5. It is completely acceptable to be 'grungy.'

This one can also seem like a stress inducer. You smell like a campfire, then sleep in it??
Yes. And it's glorious. Splash a little soap and water on your face now and then, bring some dry shampoo... it's completely doable (coming from a clean FREAK, guys). Camping is the only time I allow myself to sleep in makeup (even though I could easily go wash my face if I wanted to). You'll actually be surprised how clean you can keep yourself. Survival instincts kick in, I swear. 

6. Sunsets and sunrises.

When was the last time you watched the sunset or rise? And on the drive to/from work doesn't count. Camping is about the only time you'll wake up ungodly early (by accident), feeling completely refreshed, and you step outside your tent to see the sun rising over the distant mountains. It's breathtaking. You feel like you're the only one in the world who's witnessing that moment. Cozy up on a blanket, drink your coffee (or pop some bubbly), and enjoy.
One of the most memorable sunrises I've seen was in the middle of a cornfield in Iowa, wrapped in a sleeping bag (a tent sleepover on a friend's farm). I mean, it was short lived because we got chased off the field by a crop duster plane... but still.

7. Pet friendly.

Do you know the pains of paying to put your pets in a kennel service while you vacation? Or finding someone to pet sit for you? Bringing your pets camping is not only cheaper, it's actually enjoyable for them. I'm speaking mostly to dog owners here, of course. Plus, having a dog with you can sometimes ward off unwanted wildlife from your site.
We had our black lab with us when we camped in Canada. He slept in my bed, and one night he saw a bear through the screen! I shined a flashlight into the woods and could see its reflective eyes... but my dog's warning growls sent him away. Honestly, I suggest bringing your dogs. I was so thankful to have his protection.

8. You can camp in areas where other lodging is scarce.

Some areas allow you to camp right on the coast of the oceans where hotels can't build because of code. Generally you'll find camping anywhere you'd find a hotel and then some. Jekyll Island is a popular tourist destination where you can spend nearly $200 a night for a hotel... or $30 a night for a campsite!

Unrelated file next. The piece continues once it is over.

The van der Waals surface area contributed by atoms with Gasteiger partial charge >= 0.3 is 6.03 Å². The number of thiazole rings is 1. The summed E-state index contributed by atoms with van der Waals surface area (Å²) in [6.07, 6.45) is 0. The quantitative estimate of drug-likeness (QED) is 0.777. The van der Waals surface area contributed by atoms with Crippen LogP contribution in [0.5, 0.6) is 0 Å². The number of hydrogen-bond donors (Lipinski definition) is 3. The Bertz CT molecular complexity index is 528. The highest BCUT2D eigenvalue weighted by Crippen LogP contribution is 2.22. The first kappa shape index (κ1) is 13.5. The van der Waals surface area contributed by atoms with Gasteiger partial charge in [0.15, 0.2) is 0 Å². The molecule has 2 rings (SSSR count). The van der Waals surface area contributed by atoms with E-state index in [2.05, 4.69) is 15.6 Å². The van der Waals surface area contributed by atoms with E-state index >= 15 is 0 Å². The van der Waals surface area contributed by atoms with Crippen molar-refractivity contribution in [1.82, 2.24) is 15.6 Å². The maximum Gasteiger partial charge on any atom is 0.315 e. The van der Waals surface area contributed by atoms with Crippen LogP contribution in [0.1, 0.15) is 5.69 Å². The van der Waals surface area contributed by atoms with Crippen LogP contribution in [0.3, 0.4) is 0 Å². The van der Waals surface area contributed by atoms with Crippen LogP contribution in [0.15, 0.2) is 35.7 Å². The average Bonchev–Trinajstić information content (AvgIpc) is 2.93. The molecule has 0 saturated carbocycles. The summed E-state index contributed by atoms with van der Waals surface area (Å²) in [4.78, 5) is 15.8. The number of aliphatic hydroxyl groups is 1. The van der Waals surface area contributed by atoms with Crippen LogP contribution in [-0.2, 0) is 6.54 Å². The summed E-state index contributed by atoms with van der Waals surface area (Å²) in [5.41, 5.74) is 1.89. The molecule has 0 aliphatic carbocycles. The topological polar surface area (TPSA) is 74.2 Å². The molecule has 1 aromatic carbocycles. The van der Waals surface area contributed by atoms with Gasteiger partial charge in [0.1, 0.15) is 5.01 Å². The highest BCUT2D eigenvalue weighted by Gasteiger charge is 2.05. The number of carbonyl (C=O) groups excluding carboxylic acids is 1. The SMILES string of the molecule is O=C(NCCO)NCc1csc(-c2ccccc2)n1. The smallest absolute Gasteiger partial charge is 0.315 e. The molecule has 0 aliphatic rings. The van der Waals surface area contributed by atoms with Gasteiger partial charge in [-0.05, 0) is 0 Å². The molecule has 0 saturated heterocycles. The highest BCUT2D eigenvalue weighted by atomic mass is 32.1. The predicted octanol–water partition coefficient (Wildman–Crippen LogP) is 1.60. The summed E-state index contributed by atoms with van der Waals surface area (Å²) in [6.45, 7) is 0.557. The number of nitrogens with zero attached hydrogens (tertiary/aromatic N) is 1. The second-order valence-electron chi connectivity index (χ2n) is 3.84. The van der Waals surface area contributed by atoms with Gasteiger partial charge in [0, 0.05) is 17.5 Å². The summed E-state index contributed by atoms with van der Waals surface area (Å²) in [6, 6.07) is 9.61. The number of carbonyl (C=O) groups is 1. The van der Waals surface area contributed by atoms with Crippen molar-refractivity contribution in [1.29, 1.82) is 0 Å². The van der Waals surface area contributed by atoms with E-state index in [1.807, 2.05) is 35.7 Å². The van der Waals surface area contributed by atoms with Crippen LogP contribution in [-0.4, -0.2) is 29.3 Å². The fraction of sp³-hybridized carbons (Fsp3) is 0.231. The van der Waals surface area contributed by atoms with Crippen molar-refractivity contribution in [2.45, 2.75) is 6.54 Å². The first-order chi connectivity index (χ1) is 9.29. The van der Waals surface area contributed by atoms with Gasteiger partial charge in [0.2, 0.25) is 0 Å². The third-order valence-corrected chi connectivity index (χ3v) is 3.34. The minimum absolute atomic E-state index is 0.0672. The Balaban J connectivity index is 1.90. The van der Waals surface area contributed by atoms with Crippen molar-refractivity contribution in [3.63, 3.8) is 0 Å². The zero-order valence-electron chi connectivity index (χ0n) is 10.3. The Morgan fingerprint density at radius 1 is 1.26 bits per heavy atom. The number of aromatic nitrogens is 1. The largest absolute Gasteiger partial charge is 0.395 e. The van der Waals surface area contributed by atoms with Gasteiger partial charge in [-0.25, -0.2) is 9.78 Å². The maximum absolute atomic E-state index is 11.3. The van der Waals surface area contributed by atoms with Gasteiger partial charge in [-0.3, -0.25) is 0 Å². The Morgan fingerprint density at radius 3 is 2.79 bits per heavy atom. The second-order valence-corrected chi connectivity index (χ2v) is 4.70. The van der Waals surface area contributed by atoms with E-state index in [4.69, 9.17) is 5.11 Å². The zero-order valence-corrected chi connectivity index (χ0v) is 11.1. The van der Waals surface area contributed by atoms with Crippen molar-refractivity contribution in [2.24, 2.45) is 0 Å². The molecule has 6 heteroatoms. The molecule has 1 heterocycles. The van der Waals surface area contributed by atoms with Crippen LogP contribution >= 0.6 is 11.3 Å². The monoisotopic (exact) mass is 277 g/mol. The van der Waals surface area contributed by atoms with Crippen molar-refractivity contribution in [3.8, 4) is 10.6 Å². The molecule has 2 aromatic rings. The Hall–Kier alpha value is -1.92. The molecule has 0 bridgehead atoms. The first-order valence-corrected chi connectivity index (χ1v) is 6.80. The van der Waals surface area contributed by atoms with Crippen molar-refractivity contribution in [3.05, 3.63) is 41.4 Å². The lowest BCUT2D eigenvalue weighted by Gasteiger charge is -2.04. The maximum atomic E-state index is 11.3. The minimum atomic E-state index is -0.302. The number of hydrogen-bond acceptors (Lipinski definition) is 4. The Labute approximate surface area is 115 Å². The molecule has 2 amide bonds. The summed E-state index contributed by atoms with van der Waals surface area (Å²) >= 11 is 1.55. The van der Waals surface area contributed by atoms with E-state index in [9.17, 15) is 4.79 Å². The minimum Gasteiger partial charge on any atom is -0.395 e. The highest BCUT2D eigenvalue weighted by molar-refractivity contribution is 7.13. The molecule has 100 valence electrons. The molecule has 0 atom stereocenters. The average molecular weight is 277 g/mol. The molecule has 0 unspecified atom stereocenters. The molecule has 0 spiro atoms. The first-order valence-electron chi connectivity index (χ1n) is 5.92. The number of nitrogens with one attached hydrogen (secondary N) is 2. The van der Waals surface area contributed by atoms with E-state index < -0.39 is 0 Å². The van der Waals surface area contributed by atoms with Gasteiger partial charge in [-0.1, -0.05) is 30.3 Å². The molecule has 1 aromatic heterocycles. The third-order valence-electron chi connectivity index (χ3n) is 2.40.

Cumberland Island (just south of Jekyll) is a protected wildlife area and can only be accessed via ferry. There is a waiting list in order to camp on this island that is home to wild horses! Sea turtles lay their eggs on these untouched beaches and it is rich in history. 

9. Saved money goes to better use.

Go to a fancy local restaurant, take the kids to that amusement park, hit the nearest water park, check out the museums, pick up some one-of-a-kind art or souvenirs. 
Tom and I are more willing to shell out money on a nicer meal or other vacation expenses when we've saved on lodging. Vice versa - when we spend the money to stay in a great hotel, we usually have cheap meals in our room! Deciding where to spend and where to save helps us enjoy our vacations without coming home and getting a pit in our stomachs over the money we blew.

Camping can be hard to get used to. If I hadn't been raised to camp, many aspects would have probably turned me off because I would have lacked preparation. Bugs and humidity are huge turn offs to me... but remembering bug spray, closing doors, and only camping during cooler months can alleviate those issues.

So for those...

Who think it's dirty. It doesn't have to be.
Who think it's more work. Maybe a little, but not overall.
Who are clean, tidy, and organized on trips to a fault. This is a perfect opportunity to prove that skill.
Who think camping with kids would be a nightmare. Your kids will be too busy getting lost in the woods.
Who like to be prepared. It's no more preparation than any other trip!
Who think you need tons of supplies. You don't.
Who just. don't. get. it. Try it... you'll get it.

Also, don't forget you'll probably have your car. It can charge phones, has AC, and can double as a bed if all else fails. 

TravelJoy Johnson